Jesus told his disciples: “There was a rich man whose manager was accused of wasting his possessions. So he called him in and asked him, ‘What is this I hear about you? Give an account of your management, because you cannot be manager any longer.’ The manager said to himself, ‘What shall I do now? My master is taking away my job. I’m not strong enough to dig, and I’m ashamed to beg—I know what I’ll do so that, when I lose my job here, people will welcome me into their houses.’ So he called in each one of his master’s debtors. He asked the first, ‘How much do you owe my master?’ ‘Eight hundred gallons of olive oil,’ he replied. The manager told him, ‘Take your bill, sit down quickly, and make it four hundred.’ Then he asked the second, ‘And how much do you owe?’ ‘A thousand bushels of wheat,’ he replied. He told him, ‘Take your bill and make it eight hundred.’ The master commended the dishonest manager because he had acted shrewdly. For the people of this world are more shrewd in dealing with their own kind than are the people of the light. I tell you, use worldly wealth to gain friends for yourselves, so that when it is gone, you will be welcomed into eternal dwellings. Whoever can be trusted with very little can also be trusted with much, and whoever is dishonest with very little will also be dishonest with much. So if you have not been trustworthy in handling worldly wealth, who will trust you with true riches? And if you have not been trustworthy with someone else’s property, who will give you property of your own? No servant can serve two masters. Either he will hate the one and love the other, or he will be devoted to the one and despise the other. You cannot serve both God and money.”

  1. What point(s) do you think Jesus is trying to make in this parable?

  2. What do you think Jesus is saying to you about your use of the money entrusted to your care?

  3. How can we encourage one another in the church to have faith enough to live as Jesus teaches? How can we help our children to live and act with such faith?

  4. What is the relationship between “faithfulness” and “finances”?


Do Not Give Money to God!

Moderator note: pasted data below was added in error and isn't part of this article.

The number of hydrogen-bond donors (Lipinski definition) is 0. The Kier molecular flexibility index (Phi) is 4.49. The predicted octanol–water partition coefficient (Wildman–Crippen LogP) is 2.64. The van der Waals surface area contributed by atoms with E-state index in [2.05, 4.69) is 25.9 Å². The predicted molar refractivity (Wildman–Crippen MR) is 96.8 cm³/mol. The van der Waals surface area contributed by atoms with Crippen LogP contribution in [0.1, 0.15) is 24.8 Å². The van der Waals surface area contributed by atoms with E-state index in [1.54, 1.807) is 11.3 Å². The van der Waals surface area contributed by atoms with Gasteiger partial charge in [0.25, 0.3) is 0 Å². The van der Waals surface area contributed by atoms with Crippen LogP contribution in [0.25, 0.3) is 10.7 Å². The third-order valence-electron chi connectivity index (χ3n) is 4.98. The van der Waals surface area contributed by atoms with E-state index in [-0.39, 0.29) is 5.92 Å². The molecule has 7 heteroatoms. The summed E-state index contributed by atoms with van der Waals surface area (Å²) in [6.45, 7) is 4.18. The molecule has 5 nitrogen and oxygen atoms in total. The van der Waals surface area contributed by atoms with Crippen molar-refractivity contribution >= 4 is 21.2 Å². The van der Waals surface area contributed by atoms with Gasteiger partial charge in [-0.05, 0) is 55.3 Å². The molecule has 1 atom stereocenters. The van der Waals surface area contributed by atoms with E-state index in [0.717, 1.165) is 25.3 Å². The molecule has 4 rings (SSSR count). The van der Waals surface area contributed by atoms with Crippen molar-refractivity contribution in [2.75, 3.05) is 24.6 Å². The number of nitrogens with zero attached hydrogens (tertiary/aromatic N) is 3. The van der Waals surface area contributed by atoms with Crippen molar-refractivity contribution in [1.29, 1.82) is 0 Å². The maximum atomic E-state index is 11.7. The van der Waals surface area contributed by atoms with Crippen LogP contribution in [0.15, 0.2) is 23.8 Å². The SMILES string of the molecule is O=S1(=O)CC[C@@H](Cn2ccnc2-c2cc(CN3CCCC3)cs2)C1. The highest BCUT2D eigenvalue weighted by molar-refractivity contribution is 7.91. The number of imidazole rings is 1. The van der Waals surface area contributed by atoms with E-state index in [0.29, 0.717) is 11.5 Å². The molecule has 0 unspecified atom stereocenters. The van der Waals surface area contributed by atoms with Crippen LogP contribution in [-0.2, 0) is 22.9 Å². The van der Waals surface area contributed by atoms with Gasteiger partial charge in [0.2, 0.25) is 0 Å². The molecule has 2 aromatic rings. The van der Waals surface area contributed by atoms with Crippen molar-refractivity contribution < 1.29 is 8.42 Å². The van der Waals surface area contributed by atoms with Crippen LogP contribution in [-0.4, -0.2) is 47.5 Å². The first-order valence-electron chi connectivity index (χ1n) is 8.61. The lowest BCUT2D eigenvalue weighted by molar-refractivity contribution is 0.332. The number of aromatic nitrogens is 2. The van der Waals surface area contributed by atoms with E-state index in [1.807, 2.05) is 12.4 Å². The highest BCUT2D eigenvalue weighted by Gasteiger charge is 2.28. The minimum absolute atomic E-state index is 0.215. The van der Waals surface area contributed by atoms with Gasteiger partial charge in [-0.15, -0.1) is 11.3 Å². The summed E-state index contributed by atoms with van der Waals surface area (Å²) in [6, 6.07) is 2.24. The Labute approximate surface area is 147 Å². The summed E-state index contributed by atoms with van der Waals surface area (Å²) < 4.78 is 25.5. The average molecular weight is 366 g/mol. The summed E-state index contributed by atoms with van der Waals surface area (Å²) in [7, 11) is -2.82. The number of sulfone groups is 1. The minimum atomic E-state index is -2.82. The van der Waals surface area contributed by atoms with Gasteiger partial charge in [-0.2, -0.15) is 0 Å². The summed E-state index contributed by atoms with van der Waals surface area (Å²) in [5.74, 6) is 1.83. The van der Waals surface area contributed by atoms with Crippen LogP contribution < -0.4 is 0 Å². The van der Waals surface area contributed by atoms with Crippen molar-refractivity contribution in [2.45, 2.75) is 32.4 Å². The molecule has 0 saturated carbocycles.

Can you imagine the confusion on the faces people when they hear that? Do not give money to God? But that is what we are told Sunday after Sunday. “All things come of thee, O Lord, and of thine own have we given thee.”

Why give money to God? What is God going to do with it? God doesn’t have a bank account, a savings account, or a 401k. God doesn’t have a mortgage to pay, kids in college, or elderly parents to care for. So do not give your money to God.

That is what we are talking about here at Holy Cross this fall. Instead of putting the emphasis on our giving, we are emphasizing our doing. Instead of focusing on funding the budget, we are asked to fund God’s work. We are asked to transform our money into ministry. We are asked to use our money, not give it.

From giving to using

We are not giving our money to God. After all, the young rich man was not told to sell all and give the money to God; he was told to sell all and give the money to the poor. That’s transforming money into ministry.

So at Holy Cross, we talk about funding ministry. We talk about doing God’s work. We talk about each of our ministry areas and exciting successes in each. We talk about how our money can transform our ministries in the next year.

At Holy Cross, we are partnering with God, using the money that God has given us to enable God’s vision for a more perfect world a world where we worship, care for each other, learn, and reach out to those less fortunate.

Compiled and edited by David Hutchinson from an original article by Sandra Swan. Used with permission.

Sandra Swan is the director of resource development for St. Paul’s Episcopal Church in Greenville, NC.


Advance Commitment Event

A special event will be held for those parishioners who wish to start the momentum by making their commitments to the Growing Home campaign in advance of Commitment Sunday (December 6).

Join us for wine and hors d’oeuvres on Saturday, November 21st, at 7 p.m., at the Alexandria Nicole Cellars at Hollywood Schoolhouse in Woodinville. Contact Sherri and David Nichols for more information.


Planned Gift Opportunities

To make an estate gift to your church, a bequest in your will is a good plan. Other plans are available and, under given circumstances, could be better. Among these are outright gifts, gift annuities, charitable trusts, revocable trusts, and life estate agreements.

For samples of these helpful tools or for more information, please contact David or Robyn Hutchinson, your co-directors of Planned Giving at Holy Cross.


Banquet Invitation

They celebrate your abundant goodness and joyfully sing of your righteousness. (Psalm 145:7)

Holy Cross Episcopal Church cordially invites you to a banquet and children’s party celebrating Growing Home on Saturday evening, December 5th at Holy Cross.

Gather at 5 p.m.

Dinner served at 6 p.m.

The banquet will include a program of speakers, a great meal, and wonderful fellowship.

Please let us know you are coming: (or call Lynn Ray’s cell) by November 22nd


To subscribe to or unsubscribe from this publication, please email
If you need to contact us at the Church of the Holy Cross, Redmond, WA, please email us at or phone us at 425.885.5822.